Actually, RFH, the entity with which Scotia has been negotiating in order to consummate its sale, is also opposed to any sort of partnership-buyer relationship with our government and the so-called ‘local consortium!’ Hmmm! We wonder why? Why the reluctance, nay, the downright refusal, to enter into a sale or a partnership with our righteous government and its local consortium, (again we say) whoever that is? Of course, schoolchildren are talking about de-risking fears, and added scrutiny from the world of international finance, and money laundering fears, and the use of the bank as a piggy bank and so on and so forth. But what do school children know? They have too much time on their hands! Much like their head in the Ministry of Education, they are financial novices! So, “Don’t pay dem no mind; it’s children melee!”
What we ought to be ‘paying mind to’ is the cardinal rule of poker playing and gambling: that one should never lead with one’s ace or one’s trump card. And one should be careful when bluffing, because the opponent might have the testicular fortitude or wherewithal to call the bluff! And it seems, in the case of Government of Antigua and Barbuda versus Bank of Nova Scotia, the government showed its hand bright and early, waving the vesting order around like a flag and jumping up and down and smugly chanting “No Vesting Order! No Vesting Order!” Not that anyone was listening, let alone BNS and RFH. They quietly went about concluding sales in many of the various islands, and even had a meeting with high level officials from the other islands without bothering with our officials. Seems they were telling our government, “Take your vesting order and shove it!” Good grief! Talk about calling a bluff!
But don’t simply take our word. Here are excerpts from a letter written by our good PM, dated August 22, 2019 and addressed to Mr. Brendan King, the Senior Vice-president International Banking at the Bank of Nova Scotia in Ontario: “. . .You will recall that from the previously unannounced intention of BNS to sell its Antigua holdings, and of its negotiations with RFH without permission (Say what?) or other involvement of the government, (What? Is this not free market capitalism with private ownership? Is government’s role in a market economy not that of regulator rather than that of an active player or adjudicator, putting its thumbs on the scale and picking winners and losers?) we made it clear that, in the interest of the sustainability of the banking sector, our policy was that any sale should be made to an appropriate vehicle comprising substantial local ownership.” In other words, you (a private entity), will sell to our hand-picked entity, or you will not be the recipient of the almighty vesting order! Good grief!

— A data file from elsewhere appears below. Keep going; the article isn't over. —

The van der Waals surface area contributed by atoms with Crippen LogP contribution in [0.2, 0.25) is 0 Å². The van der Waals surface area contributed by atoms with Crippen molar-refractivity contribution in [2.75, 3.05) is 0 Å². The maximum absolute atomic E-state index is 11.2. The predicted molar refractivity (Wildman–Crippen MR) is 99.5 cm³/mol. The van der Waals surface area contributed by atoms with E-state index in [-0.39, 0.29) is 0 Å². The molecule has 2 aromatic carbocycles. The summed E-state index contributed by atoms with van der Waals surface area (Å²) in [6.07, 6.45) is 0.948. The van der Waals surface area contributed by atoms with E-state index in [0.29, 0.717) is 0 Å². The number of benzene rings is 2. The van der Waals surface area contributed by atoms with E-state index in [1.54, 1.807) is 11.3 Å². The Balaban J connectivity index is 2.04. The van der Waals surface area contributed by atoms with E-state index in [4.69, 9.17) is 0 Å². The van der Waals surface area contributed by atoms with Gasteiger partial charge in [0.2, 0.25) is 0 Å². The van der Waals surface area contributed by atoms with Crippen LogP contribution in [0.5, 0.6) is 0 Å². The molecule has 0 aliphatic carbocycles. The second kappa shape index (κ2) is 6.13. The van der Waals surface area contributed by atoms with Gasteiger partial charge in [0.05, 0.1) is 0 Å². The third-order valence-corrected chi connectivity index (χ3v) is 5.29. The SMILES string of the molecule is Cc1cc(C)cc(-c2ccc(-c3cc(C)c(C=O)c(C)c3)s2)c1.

And the good PM was not done. He revealed that RFH had rebuffed his government’s mysterious “local consortium” thusly: “We regret to advise that we have decided to no longer pursue the negotiations re the sale of any portion of the Antigua branch. . . We will proceed to close on the other branches and banks.” And indeed they have. Last we checked, Antigua is the only holdout. Yes, RFH has spurned the advances of our government with a clear, “No dice!” And then to add insult to unrequited love from RFH, our good PM reveals BNS’ lack of interest in the wonderful “local consortium”: “If we, (BNS) are unable to consummate the sale to Republic Bank, we will need to re-examine all of our options, including the closure of our operations in Antigua and Barbuda.” Ouch, ouch! Sigh! What a tangled web!
Again, we cite the axioms from the worlds of high finance (see mergers and acquisitions) and high-stakes poker: keep an ace up your sleeve, never bluff unless you have the gonads to back it up, and of course, as they say around the warri board here in our fair State, “Do not play imprudently, or you will get no-seed!”